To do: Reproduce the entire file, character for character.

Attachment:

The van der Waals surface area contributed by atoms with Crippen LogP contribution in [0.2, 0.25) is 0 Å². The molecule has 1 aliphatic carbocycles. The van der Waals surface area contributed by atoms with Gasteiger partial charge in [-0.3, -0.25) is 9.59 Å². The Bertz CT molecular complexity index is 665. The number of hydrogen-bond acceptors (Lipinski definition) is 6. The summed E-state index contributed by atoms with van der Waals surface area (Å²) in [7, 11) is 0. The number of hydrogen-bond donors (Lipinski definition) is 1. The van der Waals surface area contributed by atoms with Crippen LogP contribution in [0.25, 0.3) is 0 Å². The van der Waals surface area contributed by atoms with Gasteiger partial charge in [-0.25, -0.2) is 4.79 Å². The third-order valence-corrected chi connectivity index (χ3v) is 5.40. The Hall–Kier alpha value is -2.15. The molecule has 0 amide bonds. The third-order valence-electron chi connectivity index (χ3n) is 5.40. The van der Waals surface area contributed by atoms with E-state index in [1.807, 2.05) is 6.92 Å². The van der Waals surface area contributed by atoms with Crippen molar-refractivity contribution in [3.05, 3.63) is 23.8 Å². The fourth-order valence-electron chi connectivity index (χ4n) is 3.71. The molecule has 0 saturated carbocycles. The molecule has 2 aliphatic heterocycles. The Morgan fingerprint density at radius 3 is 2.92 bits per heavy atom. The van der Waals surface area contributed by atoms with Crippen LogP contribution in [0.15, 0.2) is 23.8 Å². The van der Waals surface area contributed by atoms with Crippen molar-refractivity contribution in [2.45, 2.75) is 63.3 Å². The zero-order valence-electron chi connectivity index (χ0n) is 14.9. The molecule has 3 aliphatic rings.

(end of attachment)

The van der Waals surface area contributed by atoms with Crippen LogP contribution in [0.2, 0.25) is 0 Å². The molecule has 1 aliphatic carbocycles. The van der Waals surface area contributed by atoms with Gasteiger partial charge in [-0.3, -0.25) is 9.59 Å². The Bertz CT molecular complexity index is 665. The number of hydrogen-bond acceptors (Lipinski definition) is 6. The summed E-state index contributed by atoms with van der Waals surface area (Å²) in [7, 11) is 0. The number of hydrogen-bond donors (Lipinski definition) is 1. The van der Waals surface area contributed by atoms with Crippen LogP contribution in [0.25, 0.3) is 0 Å². The van der Waals surface area contributed by atoms with Gasteiger partial charge in [-0.25, -0.2) is 4.79 Å². The third-order valence-corrected chi connectivity index (χ3v) is 5.40. The Hall–Kier alpha value is -2.15. The molecule has 0 amide bonds. The third-order valence-electron chi connectivity index (χ3n) is 5.40. The van der Waals surface area contributed by atoms with E-state index in [1.807, 2.05) is 6.92 Å². The van der Waals surface area contributed by atoms with Crippen molar-refractivity contribution in [3.05, 3.63) is 23.8 Å². The fourth-order valence-electron chi connectivity index (χ4n) is 3.71. The molecule has 0 saturated carbocycles. The molecule has 2 aliphatic heterocycles. The Morgan fingerprint density at radius 3 is 2.92 bits per heavy atom. The van der Waals surface area contributed by atoms with Crippen LogP contribution in [0.15, 0.2) is 23.8 Å². The van der Waals surface area contributed by atoms with Crippen molar-refractivity contribution in [2.45, 2.75) is 63.3 Å². The zero-order valence-electron chi connectivity index (χ0n) is 14.9. The molecule has 3 aliphatic rings.